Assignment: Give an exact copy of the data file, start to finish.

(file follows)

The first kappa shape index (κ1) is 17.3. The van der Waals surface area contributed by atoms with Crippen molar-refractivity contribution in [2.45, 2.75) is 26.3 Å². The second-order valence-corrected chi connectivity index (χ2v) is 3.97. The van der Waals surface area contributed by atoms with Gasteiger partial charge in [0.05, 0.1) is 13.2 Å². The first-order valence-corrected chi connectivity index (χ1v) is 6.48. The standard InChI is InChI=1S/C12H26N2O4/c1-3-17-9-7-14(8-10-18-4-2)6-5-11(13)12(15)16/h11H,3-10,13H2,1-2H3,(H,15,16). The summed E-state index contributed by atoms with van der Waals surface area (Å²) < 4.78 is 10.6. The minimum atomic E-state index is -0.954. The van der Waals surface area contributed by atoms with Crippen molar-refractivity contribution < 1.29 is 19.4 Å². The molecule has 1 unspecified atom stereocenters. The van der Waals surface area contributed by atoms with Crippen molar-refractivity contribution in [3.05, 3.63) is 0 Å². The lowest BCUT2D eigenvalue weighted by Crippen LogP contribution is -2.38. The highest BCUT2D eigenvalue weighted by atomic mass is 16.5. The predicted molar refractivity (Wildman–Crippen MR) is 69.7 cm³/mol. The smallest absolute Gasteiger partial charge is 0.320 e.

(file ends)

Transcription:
The first kappa shape index (κ1) is 17.3. The van der Waals surface area contributed by atoms with Crippen molar-refractivity contribution in [2.45, 2.75) is 26.3 Å². The second-order valence-corrected chi connectivity index (χ2v) is 3.97. The van der Waals surface area contributed by atoms with Gasteiger partial charge in [0.05, 0.1) is 13.2 Å². The first-order valence-corrected chi connectivity index (χ1v) is 6.48. The standard InChI is InChI=1S/C12H26N2O4/c1-3-17-9-7-14(8-10-18-4-2)6-5-11(13)12(15)16/h11H,3-10,13H2,1-2H3,(H,15,16). The summed E-state index contributed by atoms with van der Waals surface area (Å²) < 4.78 is 10.6. The minimum atomic E-state index is -0.954. The van der Waals surface area contributed by atoms with Crippen molar-refractivity contribution < 1.29 is 19.4 Å². The molecule has 1 unspecified atom stereocenters. The van der Waals surface area contributed by atoms with Crippen molar-refractivity contribution in [3.05, 3.63) is 0 Å². The lowest BCUT2D eigenvalue weighted by Crippen LogP contribution is -2.38. The highest BCUT2D eigenvalue weighted by atomic mass is 16.5. The predicted molar refractivity (Wildman–Crippen MR) is 69.7 cm³/mol. The smallest absolute Gasteiger partial charge is 0.320 e.